Article contributed by Associate Wealth Advisor, Ross Allen, CFP®, EA, ATFA.
As we previously discussed, having a sound estate plan is not something reserved for only the “ultra-wealthy.” While it’s true the 2023 estate tax exemption is nearly $13 million per person, the exemption amount is subject to change at any time, and there are many other considerations when designing an estate plan suitable to meet your legacy goals and to provide peace of mind to you and your family. Here are some considerations to make the process of creating an estate plan easier:
- Inventory all of your assets, including your home, vehicles, jewelry, artwork, other physical assets, investment/bank/retirement accounts, contents of a safe deposit box, insurance policies, etc. Having a list of these items can go a long way in aiding with the administration of your estate, so that your executor has a guide to reference when distributing your assets to your heirs.
- Draft the “big 4” documents. As financial planners, when we reference an “estate plan,” we include all the basic documents, include a Last Will & Testament, Living Will, Healthcare Power of Attorney (POA), and Durable (financial) POA. These additional documents can be as important as, if not more so than, a Last Will, as they provide instructions for your wishes while you are still living but incapacitated. This should be a top priority if you are married or have children/other dependents as these documents will name an individual(s) to act on your behalf if you are incapacitated and will also name legal guardians for children. If you are incapacitated or pass away, these documents can provide a blueprint for loved ones during an already stressful time and reduces the burden of decision-making for them.
- Confirm that your bank, retirement, and other investment accounts are titled appropriately and have beneficiaries named to match your estate planning documents. At Pathfinder Wealth Consulting, as part of our financial planning process we verify all existing account beneficiary designations, and we perform a beneficiary audit on all of our clients’ accounts each year to ensure any changes are accounted for. *It is important to note that some states require a spouse to sign a waiver if they are not named as the sole primary beneficiary on retirement accounts, so you’ll want to confirm if this is true in the state where you live.
- Pre-pay burial/funeral expenses. If you know your preferred method of burial, you can make your intentions known ahead of time and can actually pay the costs now. This is not the most glamorous or exciting investment, but this pre-planning could go a long way in helping your family members who will be grieving and may have a hard time dealing with other decisions that need to be made. Pre-payment may also save money, as you can specify the details of your service and avoid future price increases.
- Consider a charity. If you are charitably inclined, there are many ways to gift assets to qualified charitable organizations during your lifetime, and through your estate. Along with accomplishing philanthropic goals, many of these methods avoid taxation, meaning a larger portion of the assets goes directly to the intended recipient(s) instead of being lost to taxes.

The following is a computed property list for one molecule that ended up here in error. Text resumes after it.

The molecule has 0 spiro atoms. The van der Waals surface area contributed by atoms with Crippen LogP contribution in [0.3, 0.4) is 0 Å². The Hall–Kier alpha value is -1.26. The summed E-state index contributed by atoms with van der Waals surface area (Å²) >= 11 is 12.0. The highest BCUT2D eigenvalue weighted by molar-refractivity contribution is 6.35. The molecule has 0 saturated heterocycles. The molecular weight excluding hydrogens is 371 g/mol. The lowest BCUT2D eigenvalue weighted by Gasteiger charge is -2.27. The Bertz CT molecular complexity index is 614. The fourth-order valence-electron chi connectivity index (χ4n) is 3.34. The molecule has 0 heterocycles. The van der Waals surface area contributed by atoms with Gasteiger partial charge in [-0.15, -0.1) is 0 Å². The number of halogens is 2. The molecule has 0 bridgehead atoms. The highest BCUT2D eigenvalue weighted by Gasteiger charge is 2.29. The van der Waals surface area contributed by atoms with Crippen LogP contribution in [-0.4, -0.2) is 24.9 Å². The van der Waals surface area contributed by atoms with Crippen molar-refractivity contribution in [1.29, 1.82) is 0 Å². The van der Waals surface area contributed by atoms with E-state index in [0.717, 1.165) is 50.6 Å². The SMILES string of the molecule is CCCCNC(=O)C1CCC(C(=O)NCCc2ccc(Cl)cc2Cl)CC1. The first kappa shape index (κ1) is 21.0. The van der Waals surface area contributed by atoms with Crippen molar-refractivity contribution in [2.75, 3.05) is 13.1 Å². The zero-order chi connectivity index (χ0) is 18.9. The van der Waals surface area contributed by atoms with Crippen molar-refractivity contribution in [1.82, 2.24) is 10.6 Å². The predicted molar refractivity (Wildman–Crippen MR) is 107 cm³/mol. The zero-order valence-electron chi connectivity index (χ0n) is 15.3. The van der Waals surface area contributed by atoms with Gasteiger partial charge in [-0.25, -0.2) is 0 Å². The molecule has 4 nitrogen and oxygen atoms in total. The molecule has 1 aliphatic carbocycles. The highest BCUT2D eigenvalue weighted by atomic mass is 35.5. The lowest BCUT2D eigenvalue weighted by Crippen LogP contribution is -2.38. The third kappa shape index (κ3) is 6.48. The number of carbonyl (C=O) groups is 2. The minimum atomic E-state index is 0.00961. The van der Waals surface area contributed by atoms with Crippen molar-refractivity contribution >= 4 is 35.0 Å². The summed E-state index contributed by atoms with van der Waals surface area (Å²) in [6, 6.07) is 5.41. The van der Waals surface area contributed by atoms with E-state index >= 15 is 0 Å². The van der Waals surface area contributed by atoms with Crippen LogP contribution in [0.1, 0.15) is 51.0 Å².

- Communicate your wishes. Planning is great, but it may be rendered ineffective if those you have named in your documents aren’t aware of the plan or don’t know where to locate your written documents. One way to accomplish this is through family meetings with those we are closest to who may ultimately be the ones that carry out final wishes. The holidays may be a great time to do this, since they are sometimes the only time the whole family gathers together. If you aren’t sure how to start the estate planning conversation with loved ones, we are able to offer some talking points to help.
- Review your entire estate plan every few years, or when you experience big life events such as moving to a new state, birth or death of beneficiaries, marriage, or divorce. As part of our ongoing comprehensive planning process, we review clients’ current estate planning documents.
If you aren’t sure where to begin with creating an estate plan that meets your current and future goals, or if you need a second opinion to determine if your current plan is appropriate, please reach out to us. At Pathfinder Wealth Consulting, part of our comprehensive planning process includes helping you better understand your estate planning needs, making recommendations for which essential documents you need, and helping you make necessary updates to your estate plan as you journey through life. If you are thinking about your legacy, or if you will be a part of the estate administration for a parent/family member, visit our Life Transitions page on our website
, or give us a call at 910-793-0616 for more information. We are here to guide you forward.
Pathfinder Wealth Consulting does not provide legal or tax advice. You should consult a legal or tax professional regarding your individual situation.